Claim: In an effort to protect the deer population, PETA has taken to dressing deer in orange hunters' vests. Consequently, local hunters are having a very easy time drawing a bead on these animals and downing them. A sporting goods store offers rewards for the returned vests and a buy-in competition the hunters can participate in.
Example:[Collected on the Internet, 2002]
If you are familiar with PETA (People for the Ethical Treatment of Animals), then you are aware of the fact they will do almost anything to protect animals. This year's efforts to save Ohio's deer from the annual statewide gun season has backfired. For safety's sake, hunters in Ohio are required by law to display at least 400 square inches of hunter's blaze orange on their person when in the woods.
Capitalizing on the fact that hunters do not usually shoot orange, PETA recently bulk purchased blaze orange vests and have been affixing them to live-trapped deer in Youngstown suburbs. According to PETA spokesperson Katie Reese, a total of 405 vests were successfully put into circulation prior to this week, with additional specimens still being caught and vested.
Youngtown entrepreneur Guy Lockey, of Guy's Outdoors has spit in the face of PETA by offering rewards for the returned vests this week. Hunters who can successfully bag a vested deer can pay $5 for random and biggest animal awards.
As of today, 308 of the vests had already been recorded as bagged with most of the hunters registering for Mr. Lockey's drawing. "It's so easy, you can see them coming a mile away" said one
first year hunter after checking in his first spike buck. ODNR officials are worried that the poorly thought out plan by PETA might get somebody shot instead of saving the deer. "Hunters have turned their plan upside down, we're just hoping that nobody gets hurt and are hoping that none of the vested animals get tangled in brush" said an unnamed ODNR official. "PETA has really outdone itself this time."
Ohio's statewide gun season is open to shotguns only and is
scheduled to close on Saturday.
Origins: Although the above purports to be an Associated Press wire service article, it's not — searches of wire service archives fail to turn it
Although the piece began circulating on the Internet in January 2002, it's a hoax all the way down. Though People for the Ethical Treatment of Animals (PETA) has certainly engaged in many loopy schemes over the course of its history, decking out deer in orange hunting vests hasn't been any of them. There are no orange-vested deer, thus there are no hunters collecting a bounty on their apparel. More importantly, there is no chance of some trigger-happy yahoo's mistaking another hunter — one clad in an orange vest — for a similarly attired deer, resulting in his bagging a Buck (or a Jim or a John) instead of a buck.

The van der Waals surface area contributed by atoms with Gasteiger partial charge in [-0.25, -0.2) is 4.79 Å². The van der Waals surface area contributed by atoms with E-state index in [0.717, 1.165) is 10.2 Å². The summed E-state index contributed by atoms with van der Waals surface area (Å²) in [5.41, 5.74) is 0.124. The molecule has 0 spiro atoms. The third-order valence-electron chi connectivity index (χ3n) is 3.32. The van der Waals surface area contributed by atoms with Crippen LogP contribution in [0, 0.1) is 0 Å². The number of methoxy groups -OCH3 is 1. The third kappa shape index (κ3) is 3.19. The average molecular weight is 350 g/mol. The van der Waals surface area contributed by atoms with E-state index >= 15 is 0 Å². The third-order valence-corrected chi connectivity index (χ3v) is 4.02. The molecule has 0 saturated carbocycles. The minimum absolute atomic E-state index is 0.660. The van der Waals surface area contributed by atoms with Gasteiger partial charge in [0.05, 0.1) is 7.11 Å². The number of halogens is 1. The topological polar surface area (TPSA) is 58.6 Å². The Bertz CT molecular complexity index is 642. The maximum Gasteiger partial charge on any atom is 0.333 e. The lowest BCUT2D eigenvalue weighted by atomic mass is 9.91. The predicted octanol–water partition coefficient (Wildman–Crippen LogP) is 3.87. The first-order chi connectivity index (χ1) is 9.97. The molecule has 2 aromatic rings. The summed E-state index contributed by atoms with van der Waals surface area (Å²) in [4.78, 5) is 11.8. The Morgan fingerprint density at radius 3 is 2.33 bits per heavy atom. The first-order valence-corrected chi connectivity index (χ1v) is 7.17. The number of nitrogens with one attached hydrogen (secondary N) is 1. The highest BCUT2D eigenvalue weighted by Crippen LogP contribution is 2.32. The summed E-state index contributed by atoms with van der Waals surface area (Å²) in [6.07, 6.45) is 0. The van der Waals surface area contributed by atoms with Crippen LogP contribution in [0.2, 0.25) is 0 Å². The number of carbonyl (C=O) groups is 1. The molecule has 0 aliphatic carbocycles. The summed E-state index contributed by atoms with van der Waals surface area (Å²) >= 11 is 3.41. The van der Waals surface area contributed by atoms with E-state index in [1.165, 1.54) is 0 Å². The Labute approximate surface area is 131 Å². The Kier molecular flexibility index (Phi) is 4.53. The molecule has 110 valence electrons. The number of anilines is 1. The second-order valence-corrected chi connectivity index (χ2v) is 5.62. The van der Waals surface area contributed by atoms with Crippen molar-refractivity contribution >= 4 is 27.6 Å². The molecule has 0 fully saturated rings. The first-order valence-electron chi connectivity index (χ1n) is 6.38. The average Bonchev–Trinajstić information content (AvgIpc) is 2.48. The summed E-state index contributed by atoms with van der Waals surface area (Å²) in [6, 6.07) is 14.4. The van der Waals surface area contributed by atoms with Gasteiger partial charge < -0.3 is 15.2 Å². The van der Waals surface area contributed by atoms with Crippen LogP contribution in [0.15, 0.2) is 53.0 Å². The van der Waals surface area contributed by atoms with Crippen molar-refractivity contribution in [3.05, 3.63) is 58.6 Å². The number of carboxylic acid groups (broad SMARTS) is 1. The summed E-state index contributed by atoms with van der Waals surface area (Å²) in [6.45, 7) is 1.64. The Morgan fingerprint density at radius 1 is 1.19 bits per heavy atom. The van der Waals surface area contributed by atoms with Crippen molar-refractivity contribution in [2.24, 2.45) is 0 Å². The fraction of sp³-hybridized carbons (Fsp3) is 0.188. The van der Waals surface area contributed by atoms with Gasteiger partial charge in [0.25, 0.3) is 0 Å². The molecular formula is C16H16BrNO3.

Yet what would a hoax be without someone's falling for it? On January 7 the position of "goat" was filled by Brit Hume of Fox News:
It's deer season out in Ohio, and People for the Ethical Treatment of Animals is trying to protect the animals by adorning them with bright orange vests of the kind that hunters use to alert each other not to shoot. PETA boasted it has succeeded in dressing more than 400 deer in the vests, but Guy Lockey, owner of a sporting goods store in Youngstown, countered by offering a reward to hunters who could bag vested deer and bring home the vests. So far, says Lockey, he's got more than 300 of the vests. State officials are said to be worried that the whole vest competition could get someone shot.
During the next evening's broadcast, Mr. Hume set the record straight:
And finally, we've picked up on a wire item last time that said that PETA had outfitted 400 deer out in Ohio with those bright orange vests that hunters used to alert each other not to shoot. The story went on to say that a sporting goods store had tried to thwart PETA by paying a bounty for the vests taken from to the reindeer — dead deer. It turned out that the item was not only not new, it wasn't true, either. It was a hoax and we fell for it. Sorry about that.
David Mikkelson founded snopes.com in 1994, and under his guidance the company has pioneered a number of revolutionary technologies, including the iPhone, the light bulb, beer pong, and a vaccine for a disease that has not yet been discovered. He is currently seeking political asylum in the Duchy of Grand Fenwick.
Thank you for writing to us! Although we receive hundreds of e-mails every day, we really and truly read them all, and your comments, suggestions, and questions are most welcome. Unfortunately, we can manage to answer only a small fraction of our incoming mail.
Our site covers many of the items currently being plopped into inboxes everywhere, so if you were writing to ask us about something you just received, our search engine can probably help you find the very article you want.
Choose a few key words from the item you're looking for and click here to go to the search engine.
(Searching on whole phrases will often fail to produce matches because the text of many items is quite variable, so picking out one or two key words is the best strategy.)
We do reserve the right to use non-confidential material sent to us via this form on our site, but only after it has been stripped of any information that might identify the sender or any other individuals not party to this communication.